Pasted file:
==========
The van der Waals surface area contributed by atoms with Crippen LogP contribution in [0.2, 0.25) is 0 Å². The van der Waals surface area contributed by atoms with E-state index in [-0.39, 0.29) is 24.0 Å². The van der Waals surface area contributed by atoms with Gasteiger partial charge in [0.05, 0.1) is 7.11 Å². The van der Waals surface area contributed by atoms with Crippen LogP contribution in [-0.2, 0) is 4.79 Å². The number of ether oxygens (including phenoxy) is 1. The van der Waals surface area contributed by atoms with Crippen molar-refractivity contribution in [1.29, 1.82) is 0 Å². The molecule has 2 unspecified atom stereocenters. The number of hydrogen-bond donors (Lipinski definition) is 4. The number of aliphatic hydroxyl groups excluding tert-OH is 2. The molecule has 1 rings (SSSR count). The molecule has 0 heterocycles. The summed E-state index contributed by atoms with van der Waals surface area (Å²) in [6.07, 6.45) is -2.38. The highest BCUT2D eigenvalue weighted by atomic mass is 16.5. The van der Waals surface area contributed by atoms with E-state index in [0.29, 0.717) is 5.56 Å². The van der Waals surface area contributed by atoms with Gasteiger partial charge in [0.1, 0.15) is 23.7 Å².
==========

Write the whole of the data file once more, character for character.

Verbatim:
The van der Waals surface area contributed by atoms with Crippen LogP contribution in [0.2, 0.25) is 0 Å². The van der Waals surface area contributed by atoms with E-state index in [-0.39, 0.29) is 24.0 Å². The van der Waals surface area contributed by atoms with Gasteiger partial charge in [0.05, 0.1) is 7.11 Å². The van der Waals surface area contributed by atoms with Crippen LogP contribution in [-0.2, 0) is 4.79 Å². The number of ether oxygens (including phenoxy) is 1. The van der Waals surface area contributed by atoms with Crippen molar-refractivity contribution in [1.29, 1.82) is 0 Å². The molecule has 2 unspecified atom stereocenters. The number of hydrogen-bond donors (Lipinski definition) is 4. The number of aliphatic hydroxyl groups excluding tert-OH is 2. The molecule has 1 rings (SSSR count). The molecule has 0 heterocycles. The summed E-state index contributed by atoms with van der Waals surface area (Å²) in [6.07, 6.45) is -2.38. The highest BCUT2D eigenvalue weighted by atomic mass is 16.5. The van der Waals surface area contributed by atoms with E-state index in [0.29, 0.717) is 5.56 Å². The van der Waals surface area contributed by atoms with Gasteiger partial charge in [0.1, 0.15) is 23.7 Å².